Boy scouts have to collect service hours to earn certain types of badges.

Lawbreakers must log a set number of community service hours in order to pay their debt to society.

Every year, thousands of brave men and women enlist in the military to serve their country.

According to Muhammad Ali, “Service to others is the rent you pay for your room here on earth.”

Service is super important. The dictionary defines it as “an act of helpful activity.” But it seems that people have certain pre-conceived notions of what service looks like. Staffing soup kitchens, building homes for the poor, and raking leaves for an elderly widow are common mental snapshots. Sacrifice is a key element of how we think about service. Although serving others makes us feel good, "fun" is not usually a benefit that comes to mind.

But isn’t making someone smile or laugh also an act of helpful activity?

How about creating a memory for someone that they’ll remember ten years from now?

A few years back, on one of those early spring days when the sun is out and the thermometer rises ten degrees above freezing for the first time, I surprised my wife and best friend by kidnapping them. I blindfolded them, carefully guided them down the steps of our apartment building, and ordered Happy Meals from the drive-thru at McDonald’s, before settling at the zoo for an outdoor lunch. We ate our cheeseburgers near the lion enclosure, where a few baby cubs were frolicking. (I did have a moment of panic at McDonald’s, where I wondered for the first time how the person at the window might feel about a man driving up with two blindfolded women sitting in the back seat. Apparently, judging by her lack of alarm, this sort of thing happens regularly. At least at McDonald’s.)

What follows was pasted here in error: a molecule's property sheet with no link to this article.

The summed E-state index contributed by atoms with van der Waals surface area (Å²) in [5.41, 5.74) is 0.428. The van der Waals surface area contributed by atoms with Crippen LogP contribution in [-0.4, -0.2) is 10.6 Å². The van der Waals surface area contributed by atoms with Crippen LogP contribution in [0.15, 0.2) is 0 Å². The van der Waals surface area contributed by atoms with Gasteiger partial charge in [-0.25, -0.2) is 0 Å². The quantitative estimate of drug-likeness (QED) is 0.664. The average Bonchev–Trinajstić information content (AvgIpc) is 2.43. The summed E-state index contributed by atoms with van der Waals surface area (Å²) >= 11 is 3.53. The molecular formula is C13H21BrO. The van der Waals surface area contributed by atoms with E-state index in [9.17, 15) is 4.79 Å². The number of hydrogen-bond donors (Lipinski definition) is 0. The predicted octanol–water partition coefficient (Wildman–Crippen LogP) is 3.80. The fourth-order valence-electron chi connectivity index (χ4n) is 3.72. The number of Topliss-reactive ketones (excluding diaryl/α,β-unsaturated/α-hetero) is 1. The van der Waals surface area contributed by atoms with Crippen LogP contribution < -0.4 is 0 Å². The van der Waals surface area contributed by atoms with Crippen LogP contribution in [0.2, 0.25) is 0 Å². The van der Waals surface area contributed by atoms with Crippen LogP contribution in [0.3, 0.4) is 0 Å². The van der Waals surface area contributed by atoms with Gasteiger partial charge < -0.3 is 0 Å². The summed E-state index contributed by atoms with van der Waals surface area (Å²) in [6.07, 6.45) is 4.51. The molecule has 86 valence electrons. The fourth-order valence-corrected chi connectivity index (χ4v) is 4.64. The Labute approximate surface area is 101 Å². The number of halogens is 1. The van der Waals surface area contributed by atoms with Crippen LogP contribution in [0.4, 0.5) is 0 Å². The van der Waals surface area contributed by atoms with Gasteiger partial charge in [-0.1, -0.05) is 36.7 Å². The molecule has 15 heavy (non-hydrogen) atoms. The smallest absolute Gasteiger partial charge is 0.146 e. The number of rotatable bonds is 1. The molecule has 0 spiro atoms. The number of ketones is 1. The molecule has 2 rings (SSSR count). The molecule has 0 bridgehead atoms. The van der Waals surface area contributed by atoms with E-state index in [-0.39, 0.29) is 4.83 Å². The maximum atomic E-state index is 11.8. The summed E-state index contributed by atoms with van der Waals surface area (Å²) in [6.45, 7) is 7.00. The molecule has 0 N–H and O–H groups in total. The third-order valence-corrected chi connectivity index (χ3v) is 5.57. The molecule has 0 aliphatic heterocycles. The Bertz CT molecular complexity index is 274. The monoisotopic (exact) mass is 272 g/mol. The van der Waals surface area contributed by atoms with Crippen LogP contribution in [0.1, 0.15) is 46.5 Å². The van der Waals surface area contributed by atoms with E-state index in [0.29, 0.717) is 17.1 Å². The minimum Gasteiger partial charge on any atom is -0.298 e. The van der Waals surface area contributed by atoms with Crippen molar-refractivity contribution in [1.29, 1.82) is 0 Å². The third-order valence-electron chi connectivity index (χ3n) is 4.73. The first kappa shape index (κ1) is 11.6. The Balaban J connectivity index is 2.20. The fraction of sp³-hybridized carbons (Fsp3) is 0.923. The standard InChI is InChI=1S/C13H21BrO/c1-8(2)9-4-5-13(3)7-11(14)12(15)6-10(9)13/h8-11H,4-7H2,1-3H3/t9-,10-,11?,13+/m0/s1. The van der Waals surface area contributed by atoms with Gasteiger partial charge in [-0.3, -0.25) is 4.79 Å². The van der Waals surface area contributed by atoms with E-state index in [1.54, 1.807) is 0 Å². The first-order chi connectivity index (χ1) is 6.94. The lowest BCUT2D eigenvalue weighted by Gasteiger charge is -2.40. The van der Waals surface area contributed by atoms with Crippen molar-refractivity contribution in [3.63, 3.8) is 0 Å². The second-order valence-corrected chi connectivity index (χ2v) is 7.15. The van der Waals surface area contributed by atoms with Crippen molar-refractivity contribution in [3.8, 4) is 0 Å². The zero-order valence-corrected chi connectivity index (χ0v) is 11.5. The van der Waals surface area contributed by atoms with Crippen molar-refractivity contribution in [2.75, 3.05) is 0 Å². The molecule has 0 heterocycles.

It was a fun day. And one that we still reminisce about from time to time.